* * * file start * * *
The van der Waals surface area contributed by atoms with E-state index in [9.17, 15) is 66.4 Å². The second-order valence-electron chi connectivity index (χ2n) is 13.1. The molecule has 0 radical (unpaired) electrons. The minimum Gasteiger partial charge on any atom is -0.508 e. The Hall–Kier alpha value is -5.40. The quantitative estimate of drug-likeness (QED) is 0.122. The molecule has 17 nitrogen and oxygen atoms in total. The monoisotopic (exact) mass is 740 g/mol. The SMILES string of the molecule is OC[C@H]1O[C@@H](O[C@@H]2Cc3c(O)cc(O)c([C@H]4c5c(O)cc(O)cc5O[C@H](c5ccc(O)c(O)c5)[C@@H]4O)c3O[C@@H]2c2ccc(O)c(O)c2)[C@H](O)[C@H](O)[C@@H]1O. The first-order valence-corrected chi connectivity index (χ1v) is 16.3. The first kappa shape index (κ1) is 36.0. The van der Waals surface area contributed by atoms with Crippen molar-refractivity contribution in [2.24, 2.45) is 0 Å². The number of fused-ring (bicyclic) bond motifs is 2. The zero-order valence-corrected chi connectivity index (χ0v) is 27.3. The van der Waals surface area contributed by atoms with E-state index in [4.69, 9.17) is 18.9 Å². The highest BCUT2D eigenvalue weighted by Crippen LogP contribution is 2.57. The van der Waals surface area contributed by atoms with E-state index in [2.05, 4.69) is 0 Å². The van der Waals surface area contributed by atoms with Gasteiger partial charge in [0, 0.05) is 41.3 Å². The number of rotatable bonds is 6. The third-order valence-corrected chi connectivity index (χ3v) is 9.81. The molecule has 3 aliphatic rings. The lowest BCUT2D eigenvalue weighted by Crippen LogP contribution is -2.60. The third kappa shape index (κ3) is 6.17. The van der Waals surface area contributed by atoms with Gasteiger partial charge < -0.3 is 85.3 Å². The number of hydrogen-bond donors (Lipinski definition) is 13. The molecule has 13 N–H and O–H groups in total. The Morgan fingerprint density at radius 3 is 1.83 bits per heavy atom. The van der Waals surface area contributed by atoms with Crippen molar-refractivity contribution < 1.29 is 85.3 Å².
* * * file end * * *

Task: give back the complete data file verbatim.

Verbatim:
The van der Waals surface area contributed by atoms with E-state index in [9.17, 15) is 66.4 Å². The second-order valence-electron chi connectivity index (χ2n) is 13.1. The molecule has 0 radical (unpaired) electrons. The minimum Gasteiger partial charge on any atom is -0.508 e. The Hall–Kier alpha value is -5.40. The quantitative estimate of drug-likeness (QED) is 0.122. The molecule has 17 nitrogen and oxygen atoms in total. The monoisotopic (exact) mass is 740 g/mol. The SMILES string of the molecule is OC[C@H]1O[C@@H](O[C@@H]2Cc3c(O)cc(O)c([C@H]4c5c(O)cc(O)cc5O[C@H](c5ccc(O)c(O)c5)[C@@H]4O)c3O[C@@H]2c2ccc(O)c(O)c2)[C@H](O)[C@H](O)[C@@H]1O. The first-order valence-corrected chi connectivity index (χ1v) is 16.3. The first kappa shape index (κ1) is 36.0. The van der Waals surface area contributed by atoms with Crippen molar-refractivity contribution in [2.24, 2.45) is 0 Å². The number of fused-ring (bicyclic) bond motifs is 2. The zero-order valence-corrected chi connectivity index (χ0v) is 27.3. The van der Waals surface area contributed by atoms with E-state index in [4.69, 9.17) is 18.9 Å². The highest BCUT2D eigenvalue weighted by Crippen LogP contribution is 2.57. The van der Waals surface area contributed by atoms with E-state index in [2.05, 4.69) is 0 Å². The van der Waals surface area contributed by atoms with Gasteiger partial charge in [0, 0.05) is 41.3 Å². The number of rotatable bonds is 6. The third-order valence-corrected chi connectivity index (χ3v) is 9.81. The molecule has 3 aliphatic rings. The lowest BCUT2D eigenvalue weighted by Crippen LogP contribution is -2.60. The third kappa shape index (κ3) is 6.17. The van der Waals surface area contributed by atoms with Gasteiger partial charge < -0.3 is 85.3 Å². The number of hydrogen-bond donors (Lipinski definition) is 13. The molecule has 13 N–H and O–H groups in total. The Morgan fingerprint density at radius 3 is 1.83 bits per heavy atom. The van der Waals surface area contributed by atoms with Crippen molar-refractivity contribution < 1.29 is 85.3 Å².